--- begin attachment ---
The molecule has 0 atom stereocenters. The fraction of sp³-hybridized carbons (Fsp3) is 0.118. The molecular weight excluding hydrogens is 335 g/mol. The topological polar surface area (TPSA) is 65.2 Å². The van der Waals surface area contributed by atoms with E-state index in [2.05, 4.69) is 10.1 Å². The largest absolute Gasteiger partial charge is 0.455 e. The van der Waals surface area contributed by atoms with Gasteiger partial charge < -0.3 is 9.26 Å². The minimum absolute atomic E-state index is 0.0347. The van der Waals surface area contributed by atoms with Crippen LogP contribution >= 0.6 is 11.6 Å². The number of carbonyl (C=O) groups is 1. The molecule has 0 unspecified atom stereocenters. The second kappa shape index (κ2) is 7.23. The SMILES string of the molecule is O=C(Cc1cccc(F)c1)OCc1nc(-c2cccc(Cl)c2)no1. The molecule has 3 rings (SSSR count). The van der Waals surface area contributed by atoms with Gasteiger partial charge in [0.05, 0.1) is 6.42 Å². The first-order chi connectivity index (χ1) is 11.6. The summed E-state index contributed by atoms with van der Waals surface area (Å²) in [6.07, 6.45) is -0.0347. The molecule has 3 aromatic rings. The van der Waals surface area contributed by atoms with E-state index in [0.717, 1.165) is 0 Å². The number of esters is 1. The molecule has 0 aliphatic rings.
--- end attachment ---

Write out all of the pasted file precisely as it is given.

The molecule has 0 atom stereocenters. The fraction of sp³-hybridized carbons (Fsp3) is 0.118. The molecular weight excluding hydrogens is 335 g/mol. The topological polar surface area (TPSA) is 65.2 Å². The van der Waals surface area contributed by atoms with E-state index in [2.05, 4.69) is 10.1 Å². The largest absolute Gasteiger partial charge is 0.455 e. The van der Waals surface area contributed by atoms with Gasteiger partial charge < -0.3 is 9.26 Å². The minimum absolute atomic E-state index is 0.0347. The van der Waals surface area contributed by atoms with Crippen LogP contribution >= 0.6 is 11.6 Å². The number of carbonyl (C=O) groups is 1. The molecule has 0 unspecified atom stereocenters. The second kappa shape index (κ2) is 7.23. The SMILES string of the molecule is O=C(Cc1cccc(F)c1)OCc1nc(-c2cccc(Cl)c2)no1. The molecule has 3 rings (SSSR count). The van der Waals surface area contributed by atoms with Gasteiger partial charge in [0.05, 0.1) is 6.42 Å². The first-order chi connectivity index (χ1) is 11.6. The summed E-state index contributed by atoms with van der Waals surface area (Å²) in [6.07, 6.45) is -0.0347. The molecule has 3 aromatic rings. The van der Waals surface area contributed by atoms with E-state index in [0.717, 1.165) is 0 Å². The number of esters is 1. The molecule has 0 aliphatic rings.